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Basic Rules for Businesses on Protecting Personal Information


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Nearly all businesses collect some sort of personal information on its clients, customers or employees. This might include such things as the individual's name, address, age, gender, identification numbers, income, employment, assets, liabilities, source of funds, payment records, personal references and health records.

If your business maintains people's personal information, you must protect that information from theft or misuse. Here are some basic rules:

  • If you do not need it, do not collect it. This seems obvious, but many businesses collect more information than they need. The more you have, the more tempting it becomes to a thief and the more damaging it is to your customers if the information is stolen.

  • If you need it once, do not save it longer. Companies sometimes collect information that is necessary to complete a single transaction, then compulsively file that information away (either in a paper file or in a computer file). If you are not required by law to keep the information, and you seldom, if ever, use it, then get rid of it. If you do not keep it, it cannot be stolen.

  • If you got it, but you do not need to save it, dispose of it carefully. A good deal of identity theft happens by thieves going through trash barrels or dumpsters. Even the smallest business can afford an inexpensive paper shredder. Make sure you use yours to destroy customer or employee records.

  • If you have to keep it, think security. First, make sure those paper records that contain personal information are kept under lock and key when they are not in use. Make sure computer terminals are password protected. Only those who have an absolute need-to-know should have access to personal information. Do not allow customers or others to wander around the private areas of your business.

  • Do not broadcast personal information. How often have you stood in line at an office or store behind someone who was being asked to give his/her social security number or telephone number or birth date? How many times have you watched a company's employee pull up personal information on a computer screen that was visible to other customers? Or seen personal information on a file that was left open on a desk or counter. Instruct your employees to be sensitive to these issues. Turn computer screens so they cannot be viewed by anyone other than the operator. Instruct employees who need to have personal information to have customers jot that information down, not repeat it out loud where it can be overheard by others. Do not put personal information like account numbers in billings or letters where that information is visible through windows in the envelope.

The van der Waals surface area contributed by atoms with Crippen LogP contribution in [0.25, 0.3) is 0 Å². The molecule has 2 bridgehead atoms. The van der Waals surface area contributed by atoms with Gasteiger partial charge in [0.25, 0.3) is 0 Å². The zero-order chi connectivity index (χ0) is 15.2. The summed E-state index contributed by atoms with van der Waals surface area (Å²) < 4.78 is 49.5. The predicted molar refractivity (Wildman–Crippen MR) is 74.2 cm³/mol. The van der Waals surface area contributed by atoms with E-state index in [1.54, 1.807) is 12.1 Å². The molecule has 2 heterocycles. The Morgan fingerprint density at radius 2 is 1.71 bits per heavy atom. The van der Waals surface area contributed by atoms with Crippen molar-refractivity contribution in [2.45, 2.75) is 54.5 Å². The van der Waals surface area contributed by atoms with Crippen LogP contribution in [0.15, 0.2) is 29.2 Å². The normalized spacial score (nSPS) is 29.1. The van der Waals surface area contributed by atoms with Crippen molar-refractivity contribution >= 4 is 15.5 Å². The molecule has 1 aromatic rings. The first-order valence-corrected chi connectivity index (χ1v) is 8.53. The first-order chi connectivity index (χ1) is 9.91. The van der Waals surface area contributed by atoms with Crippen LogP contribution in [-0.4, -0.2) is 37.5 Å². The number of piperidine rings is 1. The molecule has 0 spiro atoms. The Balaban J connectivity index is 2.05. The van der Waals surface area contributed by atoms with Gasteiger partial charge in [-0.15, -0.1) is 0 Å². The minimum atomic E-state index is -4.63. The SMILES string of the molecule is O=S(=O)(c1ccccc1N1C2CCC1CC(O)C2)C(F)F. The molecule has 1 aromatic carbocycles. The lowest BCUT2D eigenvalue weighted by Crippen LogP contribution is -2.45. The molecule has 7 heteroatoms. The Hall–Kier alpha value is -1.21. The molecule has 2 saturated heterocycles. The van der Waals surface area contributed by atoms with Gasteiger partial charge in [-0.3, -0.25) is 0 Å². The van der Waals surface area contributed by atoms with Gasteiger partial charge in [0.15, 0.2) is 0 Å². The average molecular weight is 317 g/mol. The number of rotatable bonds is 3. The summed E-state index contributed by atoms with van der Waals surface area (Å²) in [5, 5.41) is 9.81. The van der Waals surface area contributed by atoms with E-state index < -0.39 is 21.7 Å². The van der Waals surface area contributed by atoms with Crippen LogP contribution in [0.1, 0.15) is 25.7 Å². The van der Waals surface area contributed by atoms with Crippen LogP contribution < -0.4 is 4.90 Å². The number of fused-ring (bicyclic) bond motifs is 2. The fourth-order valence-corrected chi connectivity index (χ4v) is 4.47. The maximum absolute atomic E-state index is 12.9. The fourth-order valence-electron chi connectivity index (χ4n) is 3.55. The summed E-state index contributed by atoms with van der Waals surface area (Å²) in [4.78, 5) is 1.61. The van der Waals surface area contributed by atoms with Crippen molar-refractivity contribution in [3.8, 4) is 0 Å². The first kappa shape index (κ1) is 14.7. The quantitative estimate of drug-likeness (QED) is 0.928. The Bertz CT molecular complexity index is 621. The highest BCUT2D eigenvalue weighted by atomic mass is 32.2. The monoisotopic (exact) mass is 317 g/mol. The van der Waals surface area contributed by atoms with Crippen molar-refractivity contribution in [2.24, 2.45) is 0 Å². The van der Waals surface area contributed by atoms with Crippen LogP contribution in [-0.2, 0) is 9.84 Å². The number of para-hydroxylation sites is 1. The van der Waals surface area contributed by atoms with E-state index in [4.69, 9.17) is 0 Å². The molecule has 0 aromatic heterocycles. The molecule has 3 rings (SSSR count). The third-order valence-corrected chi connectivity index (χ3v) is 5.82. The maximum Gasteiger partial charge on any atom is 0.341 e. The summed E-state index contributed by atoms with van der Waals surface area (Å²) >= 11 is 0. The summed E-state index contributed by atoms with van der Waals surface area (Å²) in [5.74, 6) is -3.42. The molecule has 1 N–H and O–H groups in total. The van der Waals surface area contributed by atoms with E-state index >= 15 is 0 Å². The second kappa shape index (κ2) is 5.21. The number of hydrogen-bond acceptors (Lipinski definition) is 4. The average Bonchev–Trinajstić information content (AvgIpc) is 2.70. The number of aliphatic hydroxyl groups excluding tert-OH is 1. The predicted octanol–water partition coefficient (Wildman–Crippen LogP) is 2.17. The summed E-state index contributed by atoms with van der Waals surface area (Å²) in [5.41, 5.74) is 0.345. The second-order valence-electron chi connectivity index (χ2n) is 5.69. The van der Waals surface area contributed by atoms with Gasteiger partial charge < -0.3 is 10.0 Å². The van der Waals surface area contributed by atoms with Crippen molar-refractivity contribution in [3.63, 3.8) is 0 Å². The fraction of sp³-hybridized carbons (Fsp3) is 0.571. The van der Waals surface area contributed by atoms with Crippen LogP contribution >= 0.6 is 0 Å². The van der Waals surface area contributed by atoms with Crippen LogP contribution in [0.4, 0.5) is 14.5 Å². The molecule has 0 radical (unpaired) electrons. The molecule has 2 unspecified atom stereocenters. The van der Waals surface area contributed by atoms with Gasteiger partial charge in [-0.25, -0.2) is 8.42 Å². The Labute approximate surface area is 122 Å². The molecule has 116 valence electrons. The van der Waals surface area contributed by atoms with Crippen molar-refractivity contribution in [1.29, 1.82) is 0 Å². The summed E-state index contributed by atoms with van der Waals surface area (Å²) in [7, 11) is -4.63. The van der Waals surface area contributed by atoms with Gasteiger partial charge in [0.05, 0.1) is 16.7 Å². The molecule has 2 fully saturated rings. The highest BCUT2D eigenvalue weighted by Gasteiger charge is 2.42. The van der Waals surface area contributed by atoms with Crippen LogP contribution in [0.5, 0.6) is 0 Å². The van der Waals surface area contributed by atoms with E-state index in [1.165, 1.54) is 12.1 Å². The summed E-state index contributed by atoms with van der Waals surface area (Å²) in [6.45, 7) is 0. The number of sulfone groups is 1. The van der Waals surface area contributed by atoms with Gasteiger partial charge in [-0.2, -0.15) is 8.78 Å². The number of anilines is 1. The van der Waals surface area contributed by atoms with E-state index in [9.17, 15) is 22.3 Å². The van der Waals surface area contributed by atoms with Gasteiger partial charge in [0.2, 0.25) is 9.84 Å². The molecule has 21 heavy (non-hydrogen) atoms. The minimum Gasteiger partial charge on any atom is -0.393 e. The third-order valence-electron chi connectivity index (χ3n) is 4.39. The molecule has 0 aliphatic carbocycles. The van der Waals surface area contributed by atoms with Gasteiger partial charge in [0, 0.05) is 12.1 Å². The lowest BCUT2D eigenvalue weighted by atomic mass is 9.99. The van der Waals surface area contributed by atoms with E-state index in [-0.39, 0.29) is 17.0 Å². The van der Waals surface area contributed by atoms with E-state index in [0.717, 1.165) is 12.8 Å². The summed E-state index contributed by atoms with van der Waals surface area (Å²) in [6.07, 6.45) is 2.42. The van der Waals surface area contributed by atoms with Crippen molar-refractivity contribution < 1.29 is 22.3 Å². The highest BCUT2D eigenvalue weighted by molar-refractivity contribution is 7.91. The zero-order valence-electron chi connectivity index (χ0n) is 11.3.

• Do not use Social Security numbers as account numbers. While not common, this practice is just downright dangerous - to you and your customers.

  • Do not give out employee or customer information to anyone whose identity cannot be positively confirmed. Information thieves and stalkers who pose as government agencies or credit grantors or health insurance providers, have found that a well-crafted, believable story can often get past the best locked file cabinets or password-protected computers. Your organization should have very strict policies on when and how employee or customer information is shared.

  • Locks and alarms are a real deterrent. Make sure your business is secure when it is closed. Make sure all vital records and offices are locked during non-business hours. Exterior doors should have deadbolt locks. Hinges on exterior doors should be secured to prevent removal. Exposed windows should be protected with bars, screens or shatter-proof glass. The business' exterior should be adequately lighted from dark to dawn. Naturally, the business should be protected by an alarm system, preferably one that is monitored by the security company. Your business insurance company -- or, in some cases, your local police - may be able to assist you with a security assessment.
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